Is all pickup advice sexist? That's what I found myself wondering after "pickup artist" Ken Hoinsky made headlines last week by raising more than $16,000 via a Kickstarter campaign to publish his book, "Above the Game: A Guide to Getting Awesome With Women." Critics say Hoinsky's idea of a pickup is actually predatory -- for example, he advises men to “continue to try to escalate physically" with a woman until she responds by shouting "STOP" or "GET AWAY FROM ME."
The controversy inspired Maria Bustillos at the Awl to write a defense of Hoinsky with a great big nod of sympathy to all the "shy fellows" out there. I disagree with her contention that Hoinsky's advice is harmless -- but we do agree on one thing: There is nothing wrong with wanting to attract women -- whether it's for a one-night stand or a long-term relationship. The problem arises when the advice is sexist, demeaning or hostile.
All of which raises the question of what reasonable, inoffensive advice on wooing women would look like. Clarisse Thorn, author of "Confessions of a Pickup Artist Chaser," has put a great deal of thought into the question. "Ethics was a central question in my book," she told me in an email. " It's a very complicated topic, but I think that ethical pickup artistry boils down to using 'tactics' that are mutual rather than adversarial." There is plenty in the pickup artist, or PUA, community that is " sleazy and misogynistic," she says, but there are also self-help aspects that seem relatively harmless and legitimately therapeutic. "Some cognitive-behavioral therapists suggest that patients with social anxiety keep a log of successful social encounters in order to build up self-confidence -- and PUAs sometimes do this by writing what they call 'Field Reports,'" she says.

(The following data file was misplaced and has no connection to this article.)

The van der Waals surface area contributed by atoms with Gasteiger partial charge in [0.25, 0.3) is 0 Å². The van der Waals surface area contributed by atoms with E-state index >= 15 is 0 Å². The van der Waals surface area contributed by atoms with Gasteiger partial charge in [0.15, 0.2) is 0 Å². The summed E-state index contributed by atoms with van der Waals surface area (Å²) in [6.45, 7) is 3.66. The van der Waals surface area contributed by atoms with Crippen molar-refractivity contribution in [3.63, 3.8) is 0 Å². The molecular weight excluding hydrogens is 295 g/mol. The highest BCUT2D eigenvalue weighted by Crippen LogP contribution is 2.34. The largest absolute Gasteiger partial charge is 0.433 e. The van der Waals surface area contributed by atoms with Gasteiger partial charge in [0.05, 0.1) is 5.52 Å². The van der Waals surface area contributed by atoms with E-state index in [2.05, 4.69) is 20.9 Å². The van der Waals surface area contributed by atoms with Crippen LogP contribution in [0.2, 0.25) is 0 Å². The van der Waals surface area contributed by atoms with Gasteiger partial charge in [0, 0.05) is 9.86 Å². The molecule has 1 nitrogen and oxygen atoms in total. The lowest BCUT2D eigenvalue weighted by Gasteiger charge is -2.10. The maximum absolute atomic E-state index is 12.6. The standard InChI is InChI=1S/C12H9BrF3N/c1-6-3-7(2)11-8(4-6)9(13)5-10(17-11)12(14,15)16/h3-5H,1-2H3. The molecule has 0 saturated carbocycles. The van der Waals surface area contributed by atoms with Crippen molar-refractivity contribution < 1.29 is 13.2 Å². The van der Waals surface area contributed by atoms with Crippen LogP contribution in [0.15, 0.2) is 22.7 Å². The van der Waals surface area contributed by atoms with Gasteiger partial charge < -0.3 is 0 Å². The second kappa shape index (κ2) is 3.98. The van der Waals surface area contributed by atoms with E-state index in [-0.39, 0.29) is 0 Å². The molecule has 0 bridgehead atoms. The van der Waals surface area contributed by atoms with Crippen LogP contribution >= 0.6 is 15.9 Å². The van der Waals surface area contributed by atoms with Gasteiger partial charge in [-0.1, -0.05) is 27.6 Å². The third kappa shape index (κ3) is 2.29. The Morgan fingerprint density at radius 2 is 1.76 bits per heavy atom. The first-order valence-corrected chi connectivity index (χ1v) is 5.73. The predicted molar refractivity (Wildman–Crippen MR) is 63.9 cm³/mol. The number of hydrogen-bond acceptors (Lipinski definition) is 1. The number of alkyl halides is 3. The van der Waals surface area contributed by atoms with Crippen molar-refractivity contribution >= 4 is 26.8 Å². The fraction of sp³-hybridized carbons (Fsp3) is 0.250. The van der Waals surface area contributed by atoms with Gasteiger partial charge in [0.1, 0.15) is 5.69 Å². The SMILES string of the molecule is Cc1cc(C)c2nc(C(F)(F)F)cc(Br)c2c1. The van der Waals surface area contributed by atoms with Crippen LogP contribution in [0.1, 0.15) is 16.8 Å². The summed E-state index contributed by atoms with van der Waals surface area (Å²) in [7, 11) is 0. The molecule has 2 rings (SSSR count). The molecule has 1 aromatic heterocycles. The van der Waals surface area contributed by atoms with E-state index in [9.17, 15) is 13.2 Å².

Thorn refrains from giving "concrete 'tips,'" she says, "since any tactic can be used for harm or for good." It's possible, though, to give some clear pointers on how to avoid being a dick to women -- and despite the nonsense about "nice guys finishing last," that is a pretty strong attractant (at least to women who are confident and secure). With the help of Thorn and feminist activist and author Jaclyn Friedman -- as well as wisdom gleaned from my own unfortunate run-ins with pickup artists -- I've devised a list of basic principles for guys who want to pursue women without becoming a Hoinsky.
Women are people
I know, crazy, right? Women are people, and people are different. As Thorn wrote in a blog post on “ethical pickup artistry" a couple of years back, “Pickup artists often say 'women are all X,' 'women love X,' 'women all respond to X,' etc,” she writes. “Sometimes they are correct for the majority of women; sometimes they are correct for a minority of women; sometimes they’re wrong. The bottom line is this: Anything pickup artists say about women is not true for all women."